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The source code for the program is compiled. In effect, we change to the directory where the source was unpacked and do <command>make</command>—the program's own make file has the necessary information to build the program.
We now have a compiled version of the program. If we wish, we can test it now; when we feel confident about the program, we can type <userinput>make install</userinput>. This will cause the program and any supporting files it needs to be copied into the correct location; an entry is also made into a <database>package database</database>, so that the port can easily be uninstalled later if we change our mind about it.
Now I think you will agree that is rather impressive for a four line script!
The secret lies in the last line, which tells <command>make</command> to look in the system makefile called <filename></filename>. It is easy to overlook this line, but this is where all the clever stuff comes from—someone has written a makefile that tells <command>make</command> to do all the things above (plus a couple of other things I did not mention, including handling any errors that may occur) and anyone can get access to that just by putting a single line in their own make file!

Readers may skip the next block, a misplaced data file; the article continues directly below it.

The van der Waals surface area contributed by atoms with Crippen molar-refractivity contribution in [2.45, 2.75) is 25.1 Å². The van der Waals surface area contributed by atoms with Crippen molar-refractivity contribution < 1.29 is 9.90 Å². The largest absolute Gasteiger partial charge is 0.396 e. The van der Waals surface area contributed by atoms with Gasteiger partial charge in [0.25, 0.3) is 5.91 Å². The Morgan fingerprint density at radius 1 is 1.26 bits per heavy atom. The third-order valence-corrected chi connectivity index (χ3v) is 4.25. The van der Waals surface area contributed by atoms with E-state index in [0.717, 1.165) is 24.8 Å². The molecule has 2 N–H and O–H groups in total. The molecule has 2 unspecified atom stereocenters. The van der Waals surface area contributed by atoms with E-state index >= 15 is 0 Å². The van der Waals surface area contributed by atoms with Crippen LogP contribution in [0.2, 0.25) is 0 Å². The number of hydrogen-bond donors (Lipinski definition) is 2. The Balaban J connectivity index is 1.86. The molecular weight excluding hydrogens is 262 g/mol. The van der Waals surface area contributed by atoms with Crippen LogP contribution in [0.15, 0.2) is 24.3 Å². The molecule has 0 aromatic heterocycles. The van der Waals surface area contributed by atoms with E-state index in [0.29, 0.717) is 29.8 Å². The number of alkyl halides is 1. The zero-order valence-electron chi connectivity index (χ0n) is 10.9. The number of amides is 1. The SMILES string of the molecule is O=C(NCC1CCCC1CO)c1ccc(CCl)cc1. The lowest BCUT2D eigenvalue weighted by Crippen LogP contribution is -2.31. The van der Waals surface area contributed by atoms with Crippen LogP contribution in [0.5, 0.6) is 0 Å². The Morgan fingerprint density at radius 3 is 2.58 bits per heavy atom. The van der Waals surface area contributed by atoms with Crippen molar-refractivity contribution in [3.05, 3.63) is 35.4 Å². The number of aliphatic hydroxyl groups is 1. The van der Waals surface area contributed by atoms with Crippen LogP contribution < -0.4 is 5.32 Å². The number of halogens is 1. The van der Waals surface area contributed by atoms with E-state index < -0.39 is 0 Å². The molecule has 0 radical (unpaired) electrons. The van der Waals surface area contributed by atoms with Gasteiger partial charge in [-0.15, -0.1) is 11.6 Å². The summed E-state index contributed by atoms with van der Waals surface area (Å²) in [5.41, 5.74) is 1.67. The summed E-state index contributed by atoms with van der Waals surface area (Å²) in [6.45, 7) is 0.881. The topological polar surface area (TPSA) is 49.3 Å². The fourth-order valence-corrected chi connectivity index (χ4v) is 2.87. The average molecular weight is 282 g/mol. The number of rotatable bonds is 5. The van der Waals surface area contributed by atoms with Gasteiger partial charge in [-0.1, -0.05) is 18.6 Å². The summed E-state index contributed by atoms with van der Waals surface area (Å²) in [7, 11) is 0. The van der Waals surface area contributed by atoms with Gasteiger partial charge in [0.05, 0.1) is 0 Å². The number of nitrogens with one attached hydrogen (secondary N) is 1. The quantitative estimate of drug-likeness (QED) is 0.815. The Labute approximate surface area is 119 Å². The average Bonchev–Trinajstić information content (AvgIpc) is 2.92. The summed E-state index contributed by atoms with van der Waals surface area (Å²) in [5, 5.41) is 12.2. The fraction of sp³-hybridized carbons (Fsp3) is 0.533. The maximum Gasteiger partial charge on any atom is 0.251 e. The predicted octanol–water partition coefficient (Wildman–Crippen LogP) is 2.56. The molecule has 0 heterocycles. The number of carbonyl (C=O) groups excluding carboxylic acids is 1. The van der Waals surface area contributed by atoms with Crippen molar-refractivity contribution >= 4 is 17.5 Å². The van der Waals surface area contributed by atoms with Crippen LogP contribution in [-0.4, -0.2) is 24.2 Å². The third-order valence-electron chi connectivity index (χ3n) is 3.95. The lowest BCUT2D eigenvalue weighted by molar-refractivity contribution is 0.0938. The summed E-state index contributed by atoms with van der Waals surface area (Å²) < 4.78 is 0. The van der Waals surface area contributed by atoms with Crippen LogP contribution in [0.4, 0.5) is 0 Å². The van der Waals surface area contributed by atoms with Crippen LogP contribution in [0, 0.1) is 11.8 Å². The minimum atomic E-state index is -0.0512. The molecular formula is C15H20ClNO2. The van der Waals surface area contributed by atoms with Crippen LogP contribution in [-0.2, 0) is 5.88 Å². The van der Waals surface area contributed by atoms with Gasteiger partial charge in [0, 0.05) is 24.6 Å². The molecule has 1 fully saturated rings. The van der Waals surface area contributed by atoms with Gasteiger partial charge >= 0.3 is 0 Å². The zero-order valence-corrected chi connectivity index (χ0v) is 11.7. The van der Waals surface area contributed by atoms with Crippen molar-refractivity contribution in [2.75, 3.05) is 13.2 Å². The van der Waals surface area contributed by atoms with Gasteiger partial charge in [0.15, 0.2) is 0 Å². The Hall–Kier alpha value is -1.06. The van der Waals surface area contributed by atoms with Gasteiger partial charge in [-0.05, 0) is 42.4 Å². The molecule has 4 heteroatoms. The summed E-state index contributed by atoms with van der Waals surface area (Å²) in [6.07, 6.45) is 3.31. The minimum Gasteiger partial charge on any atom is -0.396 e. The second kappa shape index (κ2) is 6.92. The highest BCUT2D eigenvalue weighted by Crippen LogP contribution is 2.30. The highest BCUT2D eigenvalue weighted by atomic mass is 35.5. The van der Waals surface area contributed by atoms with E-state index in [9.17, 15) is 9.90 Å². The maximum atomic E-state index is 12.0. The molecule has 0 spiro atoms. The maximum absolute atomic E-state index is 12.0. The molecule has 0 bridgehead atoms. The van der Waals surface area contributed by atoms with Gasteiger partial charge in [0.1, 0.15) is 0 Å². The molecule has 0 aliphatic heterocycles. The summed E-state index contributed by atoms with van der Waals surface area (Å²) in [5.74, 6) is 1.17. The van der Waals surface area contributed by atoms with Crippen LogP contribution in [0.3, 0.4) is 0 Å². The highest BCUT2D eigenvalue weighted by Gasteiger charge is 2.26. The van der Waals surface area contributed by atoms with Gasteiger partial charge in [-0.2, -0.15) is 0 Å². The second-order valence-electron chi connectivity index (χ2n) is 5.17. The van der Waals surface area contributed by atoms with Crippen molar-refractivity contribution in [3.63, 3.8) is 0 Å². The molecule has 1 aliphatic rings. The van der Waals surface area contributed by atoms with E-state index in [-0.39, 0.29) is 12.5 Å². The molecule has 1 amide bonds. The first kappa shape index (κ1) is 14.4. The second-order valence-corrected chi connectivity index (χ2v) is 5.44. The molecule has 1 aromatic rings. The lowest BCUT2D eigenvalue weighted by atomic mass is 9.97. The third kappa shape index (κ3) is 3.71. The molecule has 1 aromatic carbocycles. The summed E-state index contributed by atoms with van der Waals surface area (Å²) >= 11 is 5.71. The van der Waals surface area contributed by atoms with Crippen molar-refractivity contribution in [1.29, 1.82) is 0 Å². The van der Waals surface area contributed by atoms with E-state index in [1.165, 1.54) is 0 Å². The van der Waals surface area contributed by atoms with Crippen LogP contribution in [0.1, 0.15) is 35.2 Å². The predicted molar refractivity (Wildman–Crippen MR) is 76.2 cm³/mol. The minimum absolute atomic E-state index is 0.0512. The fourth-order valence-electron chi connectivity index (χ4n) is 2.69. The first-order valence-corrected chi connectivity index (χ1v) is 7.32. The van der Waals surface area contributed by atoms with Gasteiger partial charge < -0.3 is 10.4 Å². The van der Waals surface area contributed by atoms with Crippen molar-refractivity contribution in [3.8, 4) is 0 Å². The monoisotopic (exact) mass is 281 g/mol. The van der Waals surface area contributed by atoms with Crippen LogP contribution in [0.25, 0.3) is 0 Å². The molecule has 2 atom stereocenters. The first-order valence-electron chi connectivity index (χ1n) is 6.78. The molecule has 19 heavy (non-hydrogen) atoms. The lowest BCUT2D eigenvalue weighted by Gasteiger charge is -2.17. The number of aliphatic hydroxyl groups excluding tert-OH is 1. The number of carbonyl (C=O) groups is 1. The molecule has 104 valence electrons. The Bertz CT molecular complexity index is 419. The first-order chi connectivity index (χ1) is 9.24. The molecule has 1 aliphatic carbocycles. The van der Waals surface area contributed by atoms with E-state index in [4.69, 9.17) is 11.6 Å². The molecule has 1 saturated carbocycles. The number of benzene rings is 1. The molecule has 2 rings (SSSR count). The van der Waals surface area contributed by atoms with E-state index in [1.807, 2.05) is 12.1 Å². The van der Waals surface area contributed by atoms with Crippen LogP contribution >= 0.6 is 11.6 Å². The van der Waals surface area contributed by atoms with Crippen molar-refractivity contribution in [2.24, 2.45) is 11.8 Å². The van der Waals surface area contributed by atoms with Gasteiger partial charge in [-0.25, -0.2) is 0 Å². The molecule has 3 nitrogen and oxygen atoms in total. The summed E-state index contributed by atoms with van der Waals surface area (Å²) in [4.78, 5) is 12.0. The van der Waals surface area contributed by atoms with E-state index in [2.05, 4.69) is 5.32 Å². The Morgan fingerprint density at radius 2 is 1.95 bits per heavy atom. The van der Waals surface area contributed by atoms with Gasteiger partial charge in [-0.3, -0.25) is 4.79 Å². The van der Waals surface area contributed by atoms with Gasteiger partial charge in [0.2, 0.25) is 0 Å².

If you want to have a look at these system makefiles, they are in <filename>/usr/share/mk</filename>, but it is probably best to wait until you have had a bit of practice with makefiles, as they are very complicated (and if you do look at them, make sure you have a flask of strong coffee handy!)
More Advanced Uses of <command>make</command>
<command>Make</command> is a very powerful tool, and can do much more than the simple example above shows. Unfortunately, there are several different versions of <command>make</command>, and they all differ considerably. The best way to learn what they can do is probably to read the documentation—hopefully this introduction will have given you a base from which you can do this.
The version of make that comes with FreeBSD is the <application>Berkeley make</application>; there is a tutorial for it in <filename>/usr/share/doc/psd/12.make</filename>. To view it, do
<prompt>%</prompt> <userinput>zmore paper.ascii.gz</userinput>
in that directory.
Many applications in the ports use <application>GNU make</application>, which has a very good set of <quote>info</quote> pages. If you have installed any of these ports, <application>GNU make</application> will automatically have been installed as <command>gmake</command>. It is also available as a port and package in its own right.
To view the info pages for <application>GNU make</application>, you will have to edit <filename>dir</filename> in the <filename>/usr/local/info</filename> directory to add an entry for it. This involves adding a line like
* Make: (make). The GNU Make utility.
to the file. Once you have done this, you can type <userinput>info</userinput> and then select <guimenuitem>make</guimenuitem> from the menu (or in <application>Emacs</application>, do <userinput>C-h i</userinput>).
Introduction to Available Debuggers